Several engineering professors and graduate students at the University of California, Riverside, have developed a free application to detect spam and malware on users’ Facebook walls.
The application, MyPageKeeper, successfully flagged 97 percent of socware at the time of the experiment conducted from June to October 2011.
The researchers also introduced the new term ‘socware’, to describe a combination of "social malware," encompassing all criminal and parasitic behavior on online social networks.
The researchers found that their application took an average of .0046 seconds to classify a post, which is far quicker than the 1.9 seconds it takes using the traditional approach of web site crawling.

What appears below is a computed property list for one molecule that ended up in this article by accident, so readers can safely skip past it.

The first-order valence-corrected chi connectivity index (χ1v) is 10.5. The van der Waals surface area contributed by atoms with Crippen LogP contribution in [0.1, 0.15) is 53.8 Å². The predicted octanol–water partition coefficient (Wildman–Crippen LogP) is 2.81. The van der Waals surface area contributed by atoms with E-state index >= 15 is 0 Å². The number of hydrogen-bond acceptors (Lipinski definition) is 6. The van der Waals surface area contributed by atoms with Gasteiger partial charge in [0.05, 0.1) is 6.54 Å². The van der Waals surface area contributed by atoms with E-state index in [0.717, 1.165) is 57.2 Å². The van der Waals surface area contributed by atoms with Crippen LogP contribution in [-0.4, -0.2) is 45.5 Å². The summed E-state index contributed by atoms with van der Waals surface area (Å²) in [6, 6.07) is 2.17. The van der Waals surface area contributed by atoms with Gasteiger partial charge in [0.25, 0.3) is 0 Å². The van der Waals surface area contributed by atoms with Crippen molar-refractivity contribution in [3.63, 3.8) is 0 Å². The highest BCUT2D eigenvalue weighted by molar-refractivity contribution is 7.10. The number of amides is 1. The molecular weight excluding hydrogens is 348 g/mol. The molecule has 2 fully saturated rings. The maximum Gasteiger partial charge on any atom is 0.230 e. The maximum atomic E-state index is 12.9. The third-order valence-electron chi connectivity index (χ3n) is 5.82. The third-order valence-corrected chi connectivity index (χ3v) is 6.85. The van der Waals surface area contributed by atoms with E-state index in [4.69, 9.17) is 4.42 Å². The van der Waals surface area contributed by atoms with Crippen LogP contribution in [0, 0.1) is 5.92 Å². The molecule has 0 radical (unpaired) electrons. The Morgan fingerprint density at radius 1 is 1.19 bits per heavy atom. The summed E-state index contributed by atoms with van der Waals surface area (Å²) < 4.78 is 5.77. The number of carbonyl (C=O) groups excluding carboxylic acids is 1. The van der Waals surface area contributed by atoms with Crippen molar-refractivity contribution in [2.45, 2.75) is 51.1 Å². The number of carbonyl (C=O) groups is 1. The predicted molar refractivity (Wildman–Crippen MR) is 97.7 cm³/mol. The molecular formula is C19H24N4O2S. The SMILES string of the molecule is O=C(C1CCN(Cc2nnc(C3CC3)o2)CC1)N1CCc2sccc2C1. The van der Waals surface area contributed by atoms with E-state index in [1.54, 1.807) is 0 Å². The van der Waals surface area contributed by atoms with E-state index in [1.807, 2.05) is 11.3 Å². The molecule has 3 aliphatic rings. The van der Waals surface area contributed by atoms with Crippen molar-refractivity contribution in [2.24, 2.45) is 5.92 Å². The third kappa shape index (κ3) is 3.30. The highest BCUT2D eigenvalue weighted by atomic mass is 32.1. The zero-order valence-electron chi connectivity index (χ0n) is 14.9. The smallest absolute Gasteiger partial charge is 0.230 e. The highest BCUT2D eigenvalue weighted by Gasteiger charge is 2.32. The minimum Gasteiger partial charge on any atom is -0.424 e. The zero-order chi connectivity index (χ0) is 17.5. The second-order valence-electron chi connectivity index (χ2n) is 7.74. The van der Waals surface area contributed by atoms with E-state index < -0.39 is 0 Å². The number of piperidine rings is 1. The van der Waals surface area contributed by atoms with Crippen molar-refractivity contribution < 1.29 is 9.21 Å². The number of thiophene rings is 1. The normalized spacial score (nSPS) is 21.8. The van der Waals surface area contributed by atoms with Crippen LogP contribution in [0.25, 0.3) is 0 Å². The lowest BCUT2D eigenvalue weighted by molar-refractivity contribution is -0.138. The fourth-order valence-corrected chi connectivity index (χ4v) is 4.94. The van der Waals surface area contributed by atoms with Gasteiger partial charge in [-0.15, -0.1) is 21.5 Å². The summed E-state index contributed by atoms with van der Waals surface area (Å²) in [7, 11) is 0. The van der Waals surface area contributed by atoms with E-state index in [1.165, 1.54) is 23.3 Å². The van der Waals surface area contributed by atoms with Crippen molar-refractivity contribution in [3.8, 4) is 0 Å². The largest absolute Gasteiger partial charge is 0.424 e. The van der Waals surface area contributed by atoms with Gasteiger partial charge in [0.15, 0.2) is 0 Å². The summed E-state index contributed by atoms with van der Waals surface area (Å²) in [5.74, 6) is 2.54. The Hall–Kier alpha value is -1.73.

MyPageKeeper's more efficient classification also translates to lower costs, cutting expenses by up to 40 times.
“This is really the perfect recipe for socware detection to be viable at scale: high accuracy, fast, and cheap,” said Harsha V. Madhyastha, an assistant professor of computer science and engineering at UC Riverside''s Bourns College of Engineering.
The application, which is already attracting commercial interest, works by continuously scanning the walls and news feeds of subscribed users, identifying socware posts and alerting the users.
In the future, the researchers are considering allowing MyPageKeeper to remove malicious posts automatically.